Jean-Francois Bonnel is a reed player best known for his decade as one of the solo stars of the Hot Antic Jazz Band. In the mid-1980s Bonnel became intrigued by the playing of Benny Carter and he developed the ability to sound exactly like the altoist. Rather than merely duplicating Carter’s solos or playing his songs, Bonnel has delved so deep into the style that, when he wants, he can play solos (in Carter’s tone) that sound like something Benny Carter might very well have created but never actually did.
Benny Carter had a thoughtful and very personal solo style along with the sound that, while immediately recognizable, was rarely emulated by others. He was an influence on every one from Hilton Jefferson and Ben Webster to Cannonball Adderley, and Charlie Parker was a fan. Always ranking among the top five altoists whether it was 1927 or 1997, Carter was a reliable professional who may not have gained that many headlines but was universally respected by his peers and the many generations of jazz artists who followed. Not just an altoist, he also played trumpet and clarinet, wrote some standards, and was a masterful arranger.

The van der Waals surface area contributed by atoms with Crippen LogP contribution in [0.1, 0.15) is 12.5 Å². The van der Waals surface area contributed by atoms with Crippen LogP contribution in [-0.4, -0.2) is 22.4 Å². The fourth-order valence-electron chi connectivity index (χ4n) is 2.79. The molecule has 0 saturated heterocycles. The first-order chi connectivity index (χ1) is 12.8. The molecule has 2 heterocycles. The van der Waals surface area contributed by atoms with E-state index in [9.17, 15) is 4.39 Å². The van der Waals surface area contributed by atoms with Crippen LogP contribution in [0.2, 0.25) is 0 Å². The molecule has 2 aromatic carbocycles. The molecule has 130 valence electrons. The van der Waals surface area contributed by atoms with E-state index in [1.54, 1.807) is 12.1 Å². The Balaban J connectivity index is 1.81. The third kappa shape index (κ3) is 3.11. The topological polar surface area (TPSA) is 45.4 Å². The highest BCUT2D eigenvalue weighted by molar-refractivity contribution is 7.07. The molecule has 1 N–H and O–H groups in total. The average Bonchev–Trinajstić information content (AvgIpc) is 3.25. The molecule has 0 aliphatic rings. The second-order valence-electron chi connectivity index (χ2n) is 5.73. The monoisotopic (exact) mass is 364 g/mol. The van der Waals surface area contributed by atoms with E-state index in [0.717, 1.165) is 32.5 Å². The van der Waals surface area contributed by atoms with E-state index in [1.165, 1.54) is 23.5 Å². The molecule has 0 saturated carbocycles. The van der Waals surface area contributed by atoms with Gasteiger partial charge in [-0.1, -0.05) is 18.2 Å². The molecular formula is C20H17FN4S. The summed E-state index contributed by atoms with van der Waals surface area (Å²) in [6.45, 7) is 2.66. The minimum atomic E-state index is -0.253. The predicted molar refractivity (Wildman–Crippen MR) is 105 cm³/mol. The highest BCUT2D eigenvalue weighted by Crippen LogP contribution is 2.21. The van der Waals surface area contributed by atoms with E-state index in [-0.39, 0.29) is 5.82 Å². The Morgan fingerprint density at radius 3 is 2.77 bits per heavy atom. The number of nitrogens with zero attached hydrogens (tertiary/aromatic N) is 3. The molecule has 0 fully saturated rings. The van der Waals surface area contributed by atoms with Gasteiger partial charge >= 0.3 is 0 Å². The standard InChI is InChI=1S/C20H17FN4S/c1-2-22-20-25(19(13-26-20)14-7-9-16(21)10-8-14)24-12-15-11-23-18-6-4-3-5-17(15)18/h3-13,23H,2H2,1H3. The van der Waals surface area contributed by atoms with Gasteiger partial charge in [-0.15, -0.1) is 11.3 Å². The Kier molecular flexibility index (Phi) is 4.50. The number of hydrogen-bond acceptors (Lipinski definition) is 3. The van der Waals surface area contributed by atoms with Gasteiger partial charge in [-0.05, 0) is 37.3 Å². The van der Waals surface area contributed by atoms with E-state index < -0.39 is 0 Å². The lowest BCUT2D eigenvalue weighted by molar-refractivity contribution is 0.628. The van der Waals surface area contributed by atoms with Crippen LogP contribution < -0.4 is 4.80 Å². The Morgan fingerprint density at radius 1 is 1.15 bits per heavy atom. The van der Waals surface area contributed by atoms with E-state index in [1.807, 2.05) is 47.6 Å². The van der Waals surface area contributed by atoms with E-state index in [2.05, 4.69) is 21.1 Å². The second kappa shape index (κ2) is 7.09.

With Thanks To Benny Carter has Bonnel joined by the great Los Angeles-based stride pianist Chris Dawson (who, like Bonnel, can play in several different styles depending on the setting), drummer Francois Laudet and, on six of the ten selections, singer Charmin Michelle. They perform five Carter originals (including “When Lights Are Low,” “Blues In My Heart” and the very obscure “Love You’re Not the One For Me”) and five other songs that either Carter enjoyed playing or Ms. Michelle likes to sing. Of the latter, surprisingly “’Deed I Do” was apparently never recorded by Carter during his 70-year career.
Bonnel sounds strikingly like Carter throughout this set, Dawson is clearly a descendant of Jess Stacy and Teddy Wilson, and Laudet shows that he is quite familiar with Gene Krupa, Dave Tough and George Wettling. Charmin Michelle displays a warm voice and is at her best on “Key Largo” and “Mood Indigo.” The latter is one of two pieces on which Bonnel contributes some effective clarinet.
Benny Carter would have enjoyed this CD and probably would have wanted to sit in.